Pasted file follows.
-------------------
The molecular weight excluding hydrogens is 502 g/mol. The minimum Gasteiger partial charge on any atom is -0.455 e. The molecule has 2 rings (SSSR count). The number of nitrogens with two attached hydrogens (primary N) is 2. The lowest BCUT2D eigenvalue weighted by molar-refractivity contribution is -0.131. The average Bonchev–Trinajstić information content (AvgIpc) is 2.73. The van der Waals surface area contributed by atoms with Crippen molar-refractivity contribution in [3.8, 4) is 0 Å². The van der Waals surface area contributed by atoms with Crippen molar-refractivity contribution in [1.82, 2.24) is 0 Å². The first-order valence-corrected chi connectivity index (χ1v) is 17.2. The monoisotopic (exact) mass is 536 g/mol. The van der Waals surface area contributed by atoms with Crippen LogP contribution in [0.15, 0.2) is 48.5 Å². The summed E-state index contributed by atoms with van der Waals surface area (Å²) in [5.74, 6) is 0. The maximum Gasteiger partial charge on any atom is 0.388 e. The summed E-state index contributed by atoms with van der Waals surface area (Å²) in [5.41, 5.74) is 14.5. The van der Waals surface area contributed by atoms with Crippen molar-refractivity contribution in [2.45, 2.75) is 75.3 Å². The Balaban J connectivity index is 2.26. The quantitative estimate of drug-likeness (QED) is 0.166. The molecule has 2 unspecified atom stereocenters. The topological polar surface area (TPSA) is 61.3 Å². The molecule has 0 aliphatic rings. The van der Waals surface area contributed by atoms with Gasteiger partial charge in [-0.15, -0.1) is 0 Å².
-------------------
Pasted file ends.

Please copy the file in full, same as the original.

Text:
The molecular weight excluding hydrogens is 502 g/mol. The minimum Gasteiger partial charge on any atom is -0.455 e. The molecule has 2 rings (SSSR count). The number of nitrogens with two attached hydrogens (primary N) is 2. The lowest BCUT2D eigenvalue weighted by molar-refractivity contribution is -0.131. The average Bonchev–Trinajstić information content (AvgIpc) is 2.73. The van der Waals surface area contributed by atoms with Crippen molar-refractivity contribution in [3.8, 4) is 0 Å². The van der Waals surface area contributed by atoms with Crippen molar-refractivity contribution in [1.82, 2.24) is 0 Å². The first-order valence-corrected chi connectivity index (χ1v) is 17.2. The monoisotopic (exact) mass is 536 g/mol. The van der Waals surface area contributed by atoms with Crippen LogP contribution in [0.15, 0.2) is 48.5 Å². The summed E-state index contributed by atoms with van der Waals surface area (Å²) in [5.74, 6) is 0. The maximum Gasteiger partial charge on any atom is 0.388 e. The summed E-state index contributed by atoms with van der Waals surface area (Å²) in [5.41, 5.74) is 14.5. The van der Waals surface area contributed by atoms with Crippen molar-refractivity contribution in [2.45, 2.75) is 75.3 Å². The Balaban J connectivity index is 2.26. The quantitative estimate of drug-likeness (QED) is 0.166. The molecule has 2 unspecified atom stereocenters. The topological polar surface area (TPSA) is 61.3 Å². The molecule has 0 aliphatic rings. The van der Waals surface area contributed by atoms with Gasteiger partial charge in [-0.15, -0.1) is 0 Å².